inches to over 12ft long. We have experimented with painting Monsters and
decided it is not the way for us. We have tried just making a bunch of monsters
and walking around trying to put them up, but that doesn’t work either, so,
today, each installation becomes very thought out and labor intensive. The
chances of people actually seeing any large number of completed Monsters are
slim, but that isn’t really our goal. Monsters do not go everywhere, and today,
as they become more and more work (and in our opinion, better), our output has
decreased drastically. It is made harder by the fact that all of our team does
other things, so we are always scrambling for cars, lookouts and extra hands. We
are always on the lookout for free wood, free film developing and free help.
Space and energy are always in short supply. It is an ass load of work, but fun
and interesting (hopefully for others as well).

What other street artists do you most admire and why?

/>Monster Project:  Some of us grew up in Cambridge where there
is this huge university presence. We have Harvard and MIT who own close to a
quarter of the city. Boston has even more. Generally it is annoying, but there
are redeeming qualities. MIT has a great tradition of intelligent, unsanctioned
public art. They call it “Hacking.” There is a great book out from the MIT press
called “Nightwork” that documents these hacks. It talks about anything from
kidnapping guests of Harvard and bringing them to MIT first, to planting
inflatable balloons of talcum powder under the football field before Harvard v.
Yale, to putting a cop car on the roof of the school dome, to turning that dome
into R2D2. It is all really intelligent stuff. Their rules are something like it
has to be harmless, it has to do no damage and it has to be smart. Last month,
for the one hundred year anniversary of flight, they built a scale model of the
Wright Brothers plane and put it on top of the dome. The only access is
something like a 2ft sq. hatch. This stuff always makes the paper, which can
never be bad, and everyone in Boston knows what Smoots are. Being in Providence,
all the Fort Thunder stuff was great.
They would do some amazing, outrageous 18-color silkscreen posters for shows and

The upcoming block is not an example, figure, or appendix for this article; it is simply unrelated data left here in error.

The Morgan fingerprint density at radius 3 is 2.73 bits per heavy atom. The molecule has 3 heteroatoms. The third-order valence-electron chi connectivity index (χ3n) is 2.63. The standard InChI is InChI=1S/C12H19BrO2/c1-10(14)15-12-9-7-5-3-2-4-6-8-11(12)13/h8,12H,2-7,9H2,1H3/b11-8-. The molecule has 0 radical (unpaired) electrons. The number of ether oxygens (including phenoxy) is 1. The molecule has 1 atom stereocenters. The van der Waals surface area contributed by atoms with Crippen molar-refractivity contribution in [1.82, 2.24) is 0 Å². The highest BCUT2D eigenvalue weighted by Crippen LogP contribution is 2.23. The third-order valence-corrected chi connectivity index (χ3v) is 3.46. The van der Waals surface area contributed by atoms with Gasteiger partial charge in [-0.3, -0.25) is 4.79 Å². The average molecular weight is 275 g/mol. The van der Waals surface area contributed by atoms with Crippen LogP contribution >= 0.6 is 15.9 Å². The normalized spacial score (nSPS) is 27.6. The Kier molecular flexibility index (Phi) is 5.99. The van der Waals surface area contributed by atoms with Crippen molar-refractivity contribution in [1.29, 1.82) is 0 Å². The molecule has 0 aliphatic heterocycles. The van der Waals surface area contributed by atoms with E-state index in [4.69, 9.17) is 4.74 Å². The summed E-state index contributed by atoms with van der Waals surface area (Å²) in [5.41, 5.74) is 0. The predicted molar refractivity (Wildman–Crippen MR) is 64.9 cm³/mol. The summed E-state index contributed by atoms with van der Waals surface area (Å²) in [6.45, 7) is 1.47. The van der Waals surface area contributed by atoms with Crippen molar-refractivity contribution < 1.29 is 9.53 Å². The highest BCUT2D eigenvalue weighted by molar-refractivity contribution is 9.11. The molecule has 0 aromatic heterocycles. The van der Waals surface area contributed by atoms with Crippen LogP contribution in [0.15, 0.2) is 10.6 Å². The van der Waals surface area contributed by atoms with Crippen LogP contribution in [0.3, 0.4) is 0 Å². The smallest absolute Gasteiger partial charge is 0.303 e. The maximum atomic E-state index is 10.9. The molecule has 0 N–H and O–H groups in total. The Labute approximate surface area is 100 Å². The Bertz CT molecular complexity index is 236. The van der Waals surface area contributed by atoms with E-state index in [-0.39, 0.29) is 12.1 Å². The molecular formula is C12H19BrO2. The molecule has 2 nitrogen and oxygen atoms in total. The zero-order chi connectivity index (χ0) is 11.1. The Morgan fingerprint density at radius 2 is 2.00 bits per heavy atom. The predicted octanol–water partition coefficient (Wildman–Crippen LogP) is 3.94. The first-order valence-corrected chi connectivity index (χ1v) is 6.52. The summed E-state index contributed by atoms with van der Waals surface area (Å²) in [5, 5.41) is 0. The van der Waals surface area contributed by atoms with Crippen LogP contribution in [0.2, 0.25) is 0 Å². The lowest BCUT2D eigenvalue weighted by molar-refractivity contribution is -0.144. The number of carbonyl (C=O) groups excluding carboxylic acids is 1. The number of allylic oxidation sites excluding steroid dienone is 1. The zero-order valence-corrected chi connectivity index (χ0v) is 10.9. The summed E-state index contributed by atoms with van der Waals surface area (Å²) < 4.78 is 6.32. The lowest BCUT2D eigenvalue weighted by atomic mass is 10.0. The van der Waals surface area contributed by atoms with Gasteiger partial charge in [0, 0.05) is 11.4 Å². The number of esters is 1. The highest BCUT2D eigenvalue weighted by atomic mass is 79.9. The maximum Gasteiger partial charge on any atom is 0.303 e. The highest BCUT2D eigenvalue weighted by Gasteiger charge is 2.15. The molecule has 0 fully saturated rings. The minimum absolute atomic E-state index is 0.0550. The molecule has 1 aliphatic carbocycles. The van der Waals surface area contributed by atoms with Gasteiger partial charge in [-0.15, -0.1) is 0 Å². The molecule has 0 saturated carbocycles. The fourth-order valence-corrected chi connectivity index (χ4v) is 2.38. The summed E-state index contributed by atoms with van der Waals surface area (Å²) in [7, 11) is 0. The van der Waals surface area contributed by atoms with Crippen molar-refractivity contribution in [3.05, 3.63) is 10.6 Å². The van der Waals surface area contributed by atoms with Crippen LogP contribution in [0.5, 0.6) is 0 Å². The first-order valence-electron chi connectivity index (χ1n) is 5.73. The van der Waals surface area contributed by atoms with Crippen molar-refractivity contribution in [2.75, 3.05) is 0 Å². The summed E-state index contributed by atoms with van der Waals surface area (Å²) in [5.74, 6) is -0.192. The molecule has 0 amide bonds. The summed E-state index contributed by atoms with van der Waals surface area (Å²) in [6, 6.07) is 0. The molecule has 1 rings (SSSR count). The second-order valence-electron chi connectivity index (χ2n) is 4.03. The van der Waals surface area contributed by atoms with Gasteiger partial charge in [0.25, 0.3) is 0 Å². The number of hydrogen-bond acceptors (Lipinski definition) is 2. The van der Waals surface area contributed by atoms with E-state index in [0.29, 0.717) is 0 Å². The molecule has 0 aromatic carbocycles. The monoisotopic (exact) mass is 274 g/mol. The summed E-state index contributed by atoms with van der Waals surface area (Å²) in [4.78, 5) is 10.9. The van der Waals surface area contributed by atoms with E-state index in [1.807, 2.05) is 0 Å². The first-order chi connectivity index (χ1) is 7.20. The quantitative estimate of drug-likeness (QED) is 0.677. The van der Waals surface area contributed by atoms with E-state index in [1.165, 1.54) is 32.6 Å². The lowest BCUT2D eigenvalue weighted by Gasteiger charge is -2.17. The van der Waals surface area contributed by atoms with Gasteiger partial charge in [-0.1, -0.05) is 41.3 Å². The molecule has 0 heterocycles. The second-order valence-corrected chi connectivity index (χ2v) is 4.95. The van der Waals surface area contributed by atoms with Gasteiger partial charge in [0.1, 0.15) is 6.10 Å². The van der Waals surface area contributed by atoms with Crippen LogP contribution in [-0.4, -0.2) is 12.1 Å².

just paste them all over. They threw parties, put on shows, made comics, put out
a newspaper and lived in the most intense old illegal factory building ever.
Their work ethic is beyond comprehension. The Fort closed a few years ago but
they really influenced the whole Providence artistic mindset.
As far as
more graffiti based public art goes, we have to thank Sonik for doing the signs,
KGBE for his diligence and always moving on and beyond, and team of The Funky
Point Oner and Histo (138) for keeping us on our toes and reminding us that this
is, above all, fun. These four have all been great supporters of the Project, so
they deserve many, many thanks.

Wooster: What’s your
favorite city, neighborhood, or block, to post and/or to see street art?
Monster Project:  Providence, as a city has always been
the great influence, but it is changing quickly. Boston and Cambridge are great
because they have a lot to do, a great tradition of interesting graffiti and
very little being done. And New York is New York. We would love to work in St.
Louis in the future.

Wooster: What inspires you

Monster Project:  The best experience we have
had with doing this is having friends come up to us and say “I saw this great
spot for a monster.” and go on to tell us where, and how we should do it. When
people start to see our work where is not, we feel like we have done something. 
It is great to see that we have pointed out to others what we saw in the first
place. This type of excitement from others about what we do is the biggest
inspiration these days. Kelly’s book (INY) was a huge boost as well. It is great
that people notice.

Wooster: What are you currently
working on?  Can you give us a sneak peek?

  We are about a month away from getting our next book Xeroxed
and bound. Whenever we have gotten a good body of work done, we put it into book
form with the help of Cantab
. Up to this point they have just been made as thank you gifts for
the people who have helped us with everything, but were going to try to make
more this time if anyone is interested. The old ones are all gone, but you can
see pictures at the Cantab website. This new one should drop in about a month,
so check the site.